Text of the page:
The largest strike wave in forty years just happened when teachers around the country went on strike in 2018 and 2019. Meanwhile, we have labor leaders like Sara Nelson of the Association of Flight Attendants–CWA talking openly and insistently about the need to bring back strikes. What’s your view on the importance of strikes to the labor movement?
Absolutely. What we saw with teachers, who’ve been shortchanged for a very long time, is that those strike actions happened in some of the most surprising places, in states that have done a lot to make it harder for people to organize. And they were very effective, because that is some of the limited power you have as an employee. You have to be able to use that power sometimes in order to get attention.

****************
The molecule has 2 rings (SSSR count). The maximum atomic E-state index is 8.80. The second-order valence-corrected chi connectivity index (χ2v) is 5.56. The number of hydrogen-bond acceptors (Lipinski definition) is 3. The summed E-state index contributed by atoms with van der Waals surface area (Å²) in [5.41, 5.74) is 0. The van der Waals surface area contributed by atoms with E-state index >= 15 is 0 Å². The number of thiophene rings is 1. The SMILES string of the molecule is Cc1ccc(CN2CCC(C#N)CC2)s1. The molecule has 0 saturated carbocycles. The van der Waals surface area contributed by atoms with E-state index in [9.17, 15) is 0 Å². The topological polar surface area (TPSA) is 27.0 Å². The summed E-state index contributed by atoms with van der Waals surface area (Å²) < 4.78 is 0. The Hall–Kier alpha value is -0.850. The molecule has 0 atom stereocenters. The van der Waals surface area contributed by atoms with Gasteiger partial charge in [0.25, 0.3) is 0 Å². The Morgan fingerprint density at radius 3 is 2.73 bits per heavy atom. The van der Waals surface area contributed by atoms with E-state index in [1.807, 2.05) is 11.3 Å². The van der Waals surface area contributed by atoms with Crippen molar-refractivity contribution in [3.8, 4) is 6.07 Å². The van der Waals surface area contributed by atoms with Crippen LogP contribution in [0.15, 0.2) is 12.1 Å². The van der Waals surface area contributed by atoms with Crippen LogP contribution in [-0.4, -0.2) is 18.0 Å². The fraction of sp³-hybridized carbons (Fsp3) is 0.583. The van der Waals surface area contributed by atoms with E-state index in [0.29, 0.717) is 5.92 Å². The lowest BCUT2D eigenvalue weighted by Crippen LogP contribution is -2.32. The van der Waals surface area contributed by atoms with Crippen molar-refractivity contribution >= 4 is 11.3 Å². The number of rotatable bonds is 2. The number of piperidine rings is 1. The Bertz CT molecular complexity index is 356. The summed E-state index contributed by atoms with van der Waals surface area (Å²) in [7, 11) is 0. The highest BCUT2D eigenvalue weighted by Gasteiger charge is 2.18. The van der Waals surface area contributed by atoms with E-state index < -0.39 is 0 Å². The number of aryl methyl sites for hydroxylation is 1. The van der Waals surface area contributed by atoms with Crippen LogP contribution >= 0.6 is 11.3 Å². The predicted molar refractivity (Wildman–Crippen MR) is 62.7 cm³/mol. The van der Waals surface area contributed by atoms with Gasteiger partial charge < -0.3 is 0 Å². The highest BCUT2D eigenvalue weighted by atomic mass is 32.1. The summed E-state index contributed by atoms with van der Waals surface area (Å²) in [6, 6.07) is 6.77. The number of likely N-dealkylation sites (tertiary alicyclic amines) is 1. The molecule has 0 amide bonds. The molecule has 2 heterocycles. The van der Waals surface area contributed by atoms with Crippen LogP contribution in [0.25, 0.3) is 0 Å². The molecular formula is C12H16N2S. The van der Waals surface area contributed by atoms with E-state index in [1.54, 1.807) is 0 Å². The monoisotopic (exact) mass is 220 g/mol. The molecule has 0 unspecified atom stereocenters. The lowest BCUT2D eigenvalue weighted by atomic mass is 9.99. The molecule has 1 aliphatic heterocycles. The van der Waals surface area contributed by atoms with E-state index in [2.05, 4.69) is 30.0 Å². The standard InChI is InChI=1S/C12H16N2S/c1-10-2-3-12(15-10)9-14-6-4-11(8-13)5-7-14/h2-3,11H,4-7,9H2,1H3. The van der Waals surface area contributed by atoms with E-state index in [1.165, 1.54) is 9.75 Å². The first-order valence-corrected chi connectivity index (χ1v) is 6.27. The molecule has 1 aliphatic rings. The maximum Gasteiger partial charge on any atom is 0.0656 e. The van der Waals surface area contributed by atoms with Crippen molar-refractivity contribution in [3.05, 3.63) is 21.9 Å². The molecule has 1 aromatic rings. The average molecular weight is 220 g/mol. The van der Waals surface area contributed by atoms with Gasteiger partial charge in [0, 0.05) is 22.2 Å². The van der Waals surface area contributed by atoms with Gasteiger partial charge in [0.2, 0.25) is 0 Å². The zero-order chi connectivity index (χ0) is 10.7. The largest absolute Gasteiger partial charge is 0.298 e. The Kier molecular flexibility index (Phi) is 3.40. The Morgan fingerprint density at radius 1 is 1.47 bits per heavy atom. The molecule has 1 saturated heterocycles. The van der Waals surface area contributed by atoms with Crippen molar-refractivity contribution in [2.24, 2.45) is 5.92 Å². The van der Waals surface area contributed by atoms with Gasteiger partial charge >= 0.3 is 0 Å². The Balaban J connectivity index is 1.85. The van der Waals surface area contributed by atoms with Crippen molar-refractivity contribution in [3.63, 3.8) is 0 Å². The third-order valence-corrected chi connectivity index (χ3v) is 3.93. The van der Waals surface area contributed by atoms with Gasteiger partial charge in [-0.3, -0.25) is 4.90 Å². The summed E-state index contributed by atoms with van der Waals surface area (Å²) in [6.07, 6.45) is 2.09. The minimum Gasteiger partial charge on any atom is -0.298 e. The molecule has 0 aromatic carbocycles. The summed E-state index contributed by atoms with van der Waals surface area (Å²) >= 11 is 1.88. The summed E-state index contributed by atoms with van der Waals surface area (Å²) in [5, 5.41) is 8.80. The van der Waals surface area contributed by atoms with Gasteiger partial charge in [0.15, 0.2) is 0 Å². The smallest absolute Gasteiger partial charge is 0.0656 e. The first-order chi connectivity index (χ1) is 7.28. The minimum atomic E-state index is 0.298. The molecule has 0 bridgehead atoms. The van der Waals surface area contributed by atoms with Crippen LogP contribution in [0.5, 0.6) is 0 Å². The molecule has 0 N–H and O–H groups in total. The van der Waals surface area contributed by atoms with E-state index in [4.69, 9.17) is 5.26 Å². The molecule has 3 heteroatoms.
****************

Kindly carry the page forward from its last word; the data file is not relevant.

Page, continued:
We know that there’s wide public support for unions right now because of some of these strike actions. So many things need to be in the toolbox for workers, and there are opportunities in a lot of different tools from both an organizing and an action perspective.
Whereas the labor movement in the past has at times been in favor of immigration restrictions, increasingly it’s adopting the perspective that the costs of neglecting to secure immigrant workers’ workplace and political rights are enormously harmful to the movement as a whole. What do you think are the intersections of immigration and labor?
There’s no question that many workers in many fields are recent immigrants to this country, and I think you’re starting to see the labor movement change to represent that diversity of rank-and-file workers. Especially when it comes to low-wage workers, where many of the immigrant populations are more abundant, the labor movement really has to be able to communicate with and organize immigrants so that everyone can get a wage that respects the work they do and allows them to provide for their families.